The article on codecs in the January 2005 issue of Radio magazine is very informative and well written. You covered all the bases and it is a good educational piece.
Phasors can stun
Thanks very much for your clear-as-crystal overview of phasors, etc., as published in the December issue of Radio magazine. I recall that there were a couple of questions in this area on the FCC First Class Ticket exam back in 1960 or whenever it was that I took it. Reading your article makes this clearer. Please continue to offer these easy-to-understand articles. In a time when a degree in math seems essential in getting a signal from point A to point B, simple explanations are as welcome as breath of fresh air on a hot day.
Santa Cruz, CA
Thanks for the memories
I just wanted to drop you a note of thanks and appreciation for your Sign Off articles each month. Your articles on various pieces of equipment from radio's past sure bring back memories. When I opened the November issue and what did I find on page 82? Our old production board (the Gates Producer)! We still have it but it is no longer in service.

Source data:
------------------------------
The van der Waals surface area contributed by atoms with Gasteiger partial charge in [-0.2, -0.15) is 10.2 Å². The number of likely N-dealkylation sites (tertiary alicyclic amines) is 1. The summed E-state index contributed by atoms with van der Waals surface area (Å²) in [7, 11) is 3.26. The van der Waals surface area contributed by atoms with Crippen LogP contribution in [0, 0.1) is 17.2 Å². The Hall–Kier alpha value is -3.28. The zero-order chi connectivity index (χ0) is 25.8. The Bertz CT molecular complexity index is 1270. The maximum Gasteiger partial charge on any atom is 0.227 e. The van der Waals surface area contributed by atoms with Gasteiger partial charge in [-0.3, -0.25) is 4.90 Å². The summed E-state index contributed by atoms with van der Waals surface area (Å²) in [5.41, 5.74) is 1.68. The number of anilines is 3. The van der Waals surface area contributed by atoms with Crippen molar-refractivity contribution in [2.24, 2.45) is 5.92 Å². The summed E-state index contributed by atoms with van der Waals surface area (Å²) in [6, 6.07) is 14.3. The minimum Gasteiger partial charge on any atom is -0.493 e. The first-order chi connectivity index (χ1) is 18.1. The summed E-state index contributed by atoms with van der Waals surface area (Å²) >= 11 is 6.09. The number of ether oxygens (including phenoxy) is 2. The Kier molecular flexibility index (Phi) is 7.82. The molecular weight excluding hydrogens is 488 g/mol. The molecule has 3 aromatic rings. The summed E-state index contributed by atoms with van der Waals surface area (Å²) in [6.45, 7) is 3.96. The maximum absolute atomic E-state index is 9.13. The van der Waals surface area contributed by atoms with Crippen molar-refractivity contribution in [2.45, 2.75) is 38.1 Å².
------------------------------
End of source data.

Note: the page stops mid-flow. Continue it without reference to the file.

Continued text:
WVCY is a Christian station operated by VCY America out of Milwaukee. The station went on the air in 1969 under different owners, who used a host of Gates products, including the BC-250GY 250W AM transmitter. It's still in continuous use and operates in near-flawless fashion.
Thanks again, Kari, and keep up the great work!
Just wanted to drop a note after reading Sign Off from the November issue of Radio magazine about The Gates Producer mixer. It may or may not surprise you that we were using one of those up until about a year ago in our production studio at KDLR.
Devils Lake, ND
Thanks for the note. I'm glad you enjoy Sign Off. I am always looking for information, photos and descriptions of vintage and legacy equipment and facilities. Whether it's tried-and-true, well known equipment or something rare and unusual, if you have something in your files or your collection, please tell me about it.